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manual blood pressure question

Discussion in 'EMS Talk' started by emt seeking first job, Dec 21, 2010.

  1. Can anyone explain, in simple lay-person's words, the mechanics of what is happening when a manual blood pressure is being taken.

    The cuff squeezes the arm to the point where the provider hears no pulse. Then they hear a pulse. Then there is so little pressure they stop hearing a pulse.

    How does this make the top # being the systolic and the bottom being diastolic ?

    I do it with no problem, I just want to understand the science behind it.

    Thank you in advance.
    Last edited by a moderator: Dec 21, 2010
  2. JJR512

    JJR512 New Member

    Location:
    Maryland, USA
    EMS Training:
    EMT-Basic
    The cuff squeezes the arm until there is no blood flowing in the brachial artery. You release the pressure slowly until you hear a pulse; at this point, the pressure in the cuff has dropped enough that the systolic pressure—the pressure when the heart actually pumps—is enough to push blood past the cuff. At this point, blood is only moving in the artery when the heart is actually pumping. This produces turbulence in the blood, and that's what you hear. When you release more pressure from the cuff, the diastolic pressure becomes enough to keep keep the blood flowing even between pumps. Because the blood is now constantly flowing, without turbulence, you can't hear the variation in pressure.
  3. Thank you.

    I am re-reading the above several times to get it to "digest."

    If anyone else has another way of putting in, do not hesitate to post.

    :)
  4. emt_irl

    emt_irl Member

    Location:
    dublin, ireland
    no other way of putting it. jjr512 has typed it in one of the most clear and easy to read ways ive seen in along time!

    was good to read again whats going on inside! thanks
  5. JJR512

    JJR512 New Member

    Location:
    Maryland, USA
    EMS Training:
    EMT-Basic
    Wikipedia has an article on the sounds you hear, which includes another phrasing of why you hear nothing above systolic pressure or below diastolic pressure, but only at or in between them.

    http://en.wikipedia.org/wiki/Korotkoff_sounds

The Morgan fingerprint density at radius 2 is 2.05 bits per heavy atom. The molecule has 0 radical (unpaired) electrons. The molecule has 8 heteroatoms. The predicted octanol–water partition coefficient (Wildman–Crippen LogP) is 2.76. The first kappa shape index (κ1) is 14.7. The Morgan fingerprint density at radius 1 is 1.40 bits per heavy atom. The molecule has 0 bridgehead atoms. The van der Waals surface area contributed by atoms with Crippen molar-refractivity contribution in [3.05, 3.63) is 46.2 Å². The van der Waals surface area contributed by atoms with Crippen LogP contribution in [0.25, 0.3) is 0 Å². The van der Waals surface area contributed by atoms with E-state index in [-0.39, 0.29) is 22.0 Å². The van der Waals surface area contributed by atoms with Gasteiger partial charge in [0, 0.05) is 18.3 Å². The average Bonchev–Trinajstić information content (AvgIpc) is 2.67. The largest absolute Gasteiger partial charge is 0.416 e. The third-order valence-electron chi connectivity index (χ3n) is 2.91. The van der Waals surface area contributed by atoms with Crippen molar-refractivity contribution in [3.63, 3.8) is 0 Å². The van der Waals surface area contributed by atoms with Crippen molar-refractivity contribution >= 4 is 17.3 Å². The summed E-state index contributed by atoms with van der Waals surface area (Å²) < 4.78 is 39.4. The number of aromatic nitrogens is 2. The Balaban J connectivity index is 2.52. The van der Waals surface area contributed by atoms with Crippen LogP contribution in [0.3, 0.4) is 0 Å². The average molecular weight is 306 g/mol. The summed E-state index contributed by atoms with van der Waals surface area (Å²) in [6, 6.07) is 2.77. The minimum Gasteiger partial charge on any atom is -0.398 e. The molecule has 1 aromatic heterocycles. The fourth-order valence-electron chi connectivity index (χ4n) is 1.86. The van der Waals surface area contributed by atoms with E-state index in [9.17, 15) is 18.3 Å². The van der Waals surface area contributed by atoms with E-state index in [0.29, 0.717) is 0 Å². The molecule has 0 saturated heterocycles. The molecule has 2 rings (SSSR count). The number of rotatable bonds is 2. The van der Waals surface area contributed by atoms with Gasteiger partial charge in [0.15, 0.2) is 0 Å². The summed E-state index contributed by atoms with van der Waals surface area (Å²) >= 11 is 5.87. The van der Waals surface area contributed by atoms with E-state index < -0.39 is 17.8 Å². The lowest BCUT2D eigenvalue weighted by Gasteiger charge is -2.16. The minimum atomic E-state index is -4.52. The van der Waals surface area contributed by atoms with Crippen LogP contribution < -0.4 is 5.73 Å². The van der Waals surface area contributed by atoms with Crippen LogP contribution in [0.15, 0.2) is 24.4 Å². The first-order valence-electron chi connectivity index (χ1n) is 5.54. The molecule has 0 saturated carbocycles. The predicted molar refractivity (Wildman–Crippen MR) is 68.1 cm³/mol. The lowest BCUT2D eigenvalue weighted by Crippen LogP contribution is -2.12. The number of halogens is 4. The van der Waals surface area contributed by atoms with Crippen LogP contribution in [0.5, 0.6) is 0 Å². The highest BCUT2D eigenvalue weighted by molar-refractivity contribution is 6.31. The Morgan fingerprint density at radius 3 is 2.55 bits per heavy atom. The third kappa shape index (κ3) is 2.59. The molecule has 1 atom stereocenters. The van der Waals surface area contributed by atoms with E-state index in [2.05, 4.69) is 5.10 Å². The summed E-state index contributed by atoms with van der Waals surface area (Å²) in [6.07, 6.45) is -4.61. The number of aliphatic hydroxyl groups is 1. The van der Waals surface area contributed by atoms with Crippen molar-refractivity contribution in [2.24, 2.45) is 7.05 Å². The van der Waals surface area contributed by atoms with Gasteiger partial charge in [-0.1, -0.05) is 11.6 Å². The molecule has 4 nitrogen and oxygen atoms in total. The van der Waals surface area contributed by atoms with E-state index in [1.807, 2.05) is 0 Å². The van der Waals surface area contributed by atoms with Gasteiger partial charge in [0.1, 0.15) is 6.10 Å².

6. Phlipper

    Phlipper New Member

    Location:
    VA
    Another question: when in a bit of a hurry, and you find your pt with big flabby arms who is fighting you has screwed the cuff around and moved the steth, does anyone guage Bp by just watching the dial - seeing when it starts jumping and stops jumping? Is this totally unreliable or just fine? I often resort to to just systolic/palp, but was curious.
  7. beano

    beano forum junky

    Location:
    USA
    EMS Training:
    EMT-Basic

    Do not resort to watching the needle bounce. To much artifact to be accurate. When in doubt do it again.or again if you have to. If you can't hear go for a palp. If all else fails just make it up.

    If you can't tell that the last part Was a joke then let me make it clear, DON'T MAKE IT UP and don't just watch the needle.

    When you hear the first noise that is when the pressure of the heart pumping overcomes the pursue of the cuff squeeze. When the sound goes away the the cuff is no longer squeezing so hard that the heart has to pump past it.
  8. medichopeful

    medichopeful Scientia est lux lucis

    Don't just go by what the needle says when it bounces. When the needle starts bouncing, it can be a sign you're getting close to the systolic. It is NOT, however, necessarily an accurate measurement.
  9. AnthonyM83

    AnthonyM83 New Member

    Location:
    Los Angeles
    First, understand that diastolic is the pressure of blood flow pushing against the sides of the arteries. There's always some pressure there from the natural constriction of the arteries (and residual flow of blood from the last time the ventricle contracted).

    Systolic is the the transient spike in the pressure of the blood pushing out against the artery that happens during each ventricular contraction.